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Several Canadian and U.S. jurisdictions are establishing or considering presumptions that post-traumatic stress disorder is work-related for first responders, but stakeholders have raised concerns about the potential costs and discrimination.
In April, Ontario became the latest jurisdiction to pass legislation that presumes a first responder diagnosed with PTSD by a psychiatrist or a psychologist is eligible for workers compensation benefits without needing to prove a causal link between PTSD and a workplace event.
The presumption applies to more than 73,000 police officers; firefighters; paramedics; emergency response teams; police, fire and ambulance dispatchers; and certain jail workers.
“Employers in Ontario, and anywhere that deals with this, need to realize that this is a trend and these individuals are exposed to events that do cause PTSD,” said Brian MacDonald, an associate at Filion Wakely Thorup Angeletti L.L.P. in London, Ontario. “A growing sensitivity to that, I think, is certainly warranted.”
The PTSD legislative activity builds on efforts to pass presumptions related to other first responder conditions such as cancer and heart attacks, observers say.
“It's a little more difficult when it comes to post-traumatic stress disorder because it's one of those areas of occupational diseases where there's a conflict of whether these are job-related or come from a pre-existing condition,” said Peter Burton, Philadelphia-based senior division executive of state relations at the National Council on Compensation Insurance Inc.
Alberta and Manitoba also have adopted PTSD-related presumptions, while other Canadian provinces and U.S. states such as Connecticut and South Carolina are considering legislation. Like other jurisdictions, Ontario's legislation was driven by a desire to provide faster and easier access to workers comp benefits, resources and timely treatment for employees diagnosed with PTSD, experts say.
“A lot of places won't recognize” PTSD, said Ron McGraw, occupational health and safety assistant at the International Association of Fire Fighters in Washington. “In workers comp, we have enough trouble with them just recognizing a broken leg, let alone something as difficult to assess as PTSD or mental health issues and behavioral issues associated with the stresses of the job.”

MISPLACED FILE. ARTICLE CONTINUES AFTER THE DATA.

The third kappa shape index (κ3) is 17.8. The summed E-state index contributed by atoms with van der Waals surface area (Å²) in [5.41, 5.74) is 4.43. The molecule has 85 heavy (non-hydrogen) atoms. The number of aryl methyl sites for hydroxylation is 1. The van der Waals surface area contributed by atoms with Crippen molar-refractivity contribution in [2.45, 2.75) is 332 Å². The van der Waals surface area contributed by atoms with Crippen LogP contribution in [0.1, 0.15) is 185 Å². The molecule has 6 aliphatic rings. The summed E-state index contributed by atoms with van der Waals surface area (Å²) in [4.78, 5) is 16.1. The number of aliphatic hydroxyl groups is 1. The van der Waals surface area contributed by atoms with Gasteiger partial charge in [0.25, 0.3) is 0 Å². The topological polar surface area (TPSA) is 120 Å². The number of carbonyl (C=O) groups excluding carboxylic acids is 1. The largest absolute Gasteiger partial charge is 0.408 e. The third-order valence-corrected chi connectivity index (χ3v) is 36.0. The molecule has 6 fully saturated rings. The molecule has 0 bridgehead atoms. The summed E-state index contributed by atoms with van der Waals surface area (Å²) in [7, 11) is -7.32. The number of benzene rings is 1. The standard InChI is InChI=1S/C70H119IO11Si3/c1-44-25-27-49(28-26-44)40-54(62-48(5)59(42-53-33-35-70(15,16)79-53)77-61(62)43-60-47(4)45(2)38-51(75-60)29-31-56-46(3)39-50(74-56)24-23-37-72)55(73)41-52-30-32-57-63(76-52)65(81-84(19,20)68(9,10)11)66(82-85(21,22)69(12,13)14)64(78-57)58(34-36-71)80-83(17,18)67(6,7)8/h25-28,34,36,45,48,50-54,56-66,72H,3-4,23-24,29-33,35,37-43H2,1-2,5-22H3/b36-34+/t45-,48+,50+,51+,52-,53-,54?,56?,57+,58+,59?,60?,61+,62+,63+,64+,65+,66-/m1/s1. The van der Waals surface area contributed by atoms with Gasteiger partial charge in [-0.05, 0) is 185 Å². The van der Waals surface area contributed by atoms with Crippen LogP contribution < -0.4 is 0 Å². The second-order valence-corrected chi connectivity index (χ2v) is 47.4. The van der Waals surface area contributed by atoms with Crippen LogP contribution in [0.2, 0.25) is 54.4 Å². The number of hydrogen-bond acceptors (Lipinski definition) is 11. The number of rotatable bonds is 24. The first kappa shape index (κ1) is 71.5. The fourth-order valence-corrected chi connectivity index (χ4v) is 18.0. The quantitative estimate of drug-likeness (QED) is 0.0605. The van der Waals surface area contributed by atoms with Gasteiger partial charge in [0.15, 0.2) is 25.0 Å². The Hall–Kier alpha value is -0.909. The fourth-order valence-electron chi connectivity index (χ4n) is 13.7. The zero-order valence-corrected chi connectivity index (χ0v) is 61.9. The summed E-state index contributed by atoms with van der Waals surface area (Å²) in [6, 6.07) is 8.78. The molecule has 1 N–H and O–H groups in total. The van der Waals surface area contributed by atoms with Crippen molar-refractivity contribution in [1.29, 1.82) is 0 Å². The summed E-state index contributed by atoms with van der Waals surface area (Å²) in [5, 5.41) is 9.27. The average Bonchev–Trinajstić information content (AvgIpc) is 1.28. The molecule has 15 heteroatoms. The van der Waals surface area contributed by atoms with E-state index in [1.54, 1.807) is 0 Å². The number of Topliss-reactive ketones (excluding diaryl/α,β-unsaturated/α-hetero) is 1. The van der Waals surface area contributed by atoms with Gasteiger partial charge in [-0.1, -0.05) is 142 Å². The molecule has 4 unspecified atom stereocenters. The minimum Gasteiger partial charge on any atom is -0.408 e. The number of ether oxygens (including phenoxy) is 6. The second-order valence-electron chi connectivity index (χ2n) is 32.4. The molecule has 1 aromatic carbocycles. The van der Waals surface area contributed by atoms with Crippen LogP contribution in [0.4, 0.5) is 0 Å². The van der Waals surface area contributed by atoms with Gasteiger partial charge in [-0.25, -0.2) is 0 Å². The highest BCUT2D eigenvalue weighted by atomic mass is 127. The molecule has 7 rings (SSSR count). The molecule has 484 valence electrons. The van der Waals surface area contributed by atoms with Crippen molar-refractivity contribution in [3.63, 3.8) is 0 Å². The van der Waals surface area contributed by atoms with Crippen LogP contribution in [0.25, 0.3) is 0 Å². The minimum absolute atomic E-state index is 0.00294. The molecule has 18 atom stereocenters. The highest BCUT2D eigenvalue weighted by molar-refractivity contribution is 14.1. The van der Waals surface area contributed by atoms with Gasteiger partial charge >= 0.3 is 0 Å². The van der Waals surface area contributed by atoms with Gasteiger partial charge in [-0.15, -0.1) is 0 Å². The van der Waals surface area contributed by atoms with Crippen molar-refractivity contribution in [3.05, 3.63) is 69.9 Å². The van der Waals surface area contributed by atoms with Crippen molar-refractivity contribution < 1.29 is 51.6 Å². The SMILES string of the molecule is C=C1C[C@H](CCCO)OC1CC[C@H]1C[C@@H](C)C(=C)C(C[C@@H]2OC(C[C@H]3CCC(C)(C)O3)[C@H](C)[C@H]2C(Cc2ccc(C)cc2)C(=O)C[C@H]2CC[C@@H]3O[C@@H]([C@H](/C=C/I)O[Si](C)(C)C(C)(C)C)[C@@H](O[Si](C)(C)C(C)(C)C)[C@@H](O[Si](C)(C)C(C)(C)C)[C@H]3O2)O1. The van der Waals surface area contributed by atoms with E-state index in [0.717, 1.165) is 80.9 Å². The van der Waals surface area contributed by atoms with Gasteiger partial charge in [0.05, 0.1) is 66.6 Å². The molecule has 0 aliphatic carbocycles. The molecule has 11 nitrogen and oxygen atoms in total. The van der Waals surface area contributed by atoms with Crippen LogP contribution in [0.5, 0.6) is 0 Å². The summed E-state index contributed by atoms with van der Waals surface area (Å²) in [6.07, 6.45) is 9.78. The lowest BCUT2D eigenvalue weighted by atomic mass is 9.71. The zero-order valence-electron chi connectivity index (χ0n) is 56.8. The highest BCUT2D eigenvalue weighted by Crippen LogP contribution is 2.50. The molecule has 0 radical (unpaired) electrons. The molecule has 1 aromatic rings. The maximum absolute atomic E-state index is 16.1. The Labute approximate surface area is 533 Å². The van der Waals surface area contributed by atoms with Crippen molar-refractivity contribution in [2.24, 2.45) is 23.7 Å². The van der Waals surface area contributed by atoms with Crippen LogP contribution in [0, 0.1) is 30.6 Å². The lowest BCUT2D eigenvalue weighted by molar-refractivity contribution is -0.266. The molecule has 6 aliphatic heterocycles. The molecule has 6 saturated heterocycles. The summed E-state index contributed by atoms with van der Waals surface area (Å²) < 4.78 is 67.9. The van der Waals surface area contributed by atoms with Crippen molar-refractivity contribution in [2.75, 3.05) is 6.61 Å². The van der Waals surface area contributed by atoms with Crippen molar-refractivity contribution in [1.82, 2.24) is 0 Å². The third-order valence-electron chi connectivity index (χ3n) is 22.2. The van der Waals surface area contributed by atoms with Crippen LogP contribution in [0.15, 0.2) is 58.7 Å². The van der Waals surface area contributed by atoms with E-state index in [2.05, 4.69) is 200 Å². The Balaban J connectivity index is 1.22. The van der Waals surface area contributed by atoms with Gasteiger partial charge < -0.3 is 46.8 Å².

A common theme is the bills specifically identifying police officers, firefighters or emergency services providers as first responders, which raises concerns because they often omit workers who also could be eligible for presumptive benefits, observers said.
“I do think that becomes a prejudicial issue,” said Bree Nowacki, an Oklahoma City-based PTSD blogger and survivor with the United States First Responders Association. “Those people count, too. What if they were present at a mass disaster, but they don't fit this trifecta? Shouldn't they be covered too? I believe they should.”
For example, an Ontario emergency medical technician responding to a call about a traumatic injury would be presumed eligible for PTSD benefits, but health care workers who treat the patient at an emergency room would have to prove a connection.
“It's only for certain classes of people, and that's one of the areas where I think there's likely to be challenges on a discriminatory basis, because this does allow people of a certain group to be presumed for entitlement,” said Laura Russell, a partner at Mathews Dinsdale & Clark L.L.P. in Toronto. “I'm a bit concerned that it's actually providing some privilege to that group of people far and above what lots of other people are going to be expected to have to prove for their claims.”
On Jan. 1, Manitoba established the broadest inclusion by allowing the presumption that an employee's PTSD is caused by his or her employment unless the contrary is proven — a recognition that PTSD-triggering events can happen in any workplace.
Another concern about the legislation is the additional cost.
In Ontario, municipal employers generally fall into the Workplace Safety and Insurance Board's Schedule 2 category, meaning they pay claims on a dollar-for-dollar direct basis, as opposed to Schedule 1 employers, which pay annual premiums based on the board's classification of their activities and total insurable payrolls.
“WSIB claims for Schedule 2 employers can be very, very costly, particularly these kinds of claims where people may be off work for a very long period of time,” said Jodi Gallagher Healy, a London, Ontario-based partner at Hicks Morley Hamilton Stewart Storie L.L.P. “It has a significant financial impact. I think what we're going to see is a growth in demand for excess indemnity insurance.”
The Arizona Legislature considered a bill that would have stipulated that PTSD of a peace officer was compensable through the workers comp system, but some stakeholders objected partly because of the increased costs.
“If it goes through the workers comp system, basically it becomes a lifetime claim and has an extremely long tail, and ends up being very expensive, and may or may not have been a PTSD issue,” said Ken Strobeck, executive director of the League of Arizona Cities & Towns in Phoenix.
Despite a constitutional challenge to Oklahoma's opt-out law and that similar legislation has been put on hold in Tennessee and South Carolina, some experts are warming to the idea of responsible alternatives to state workers compensation systems.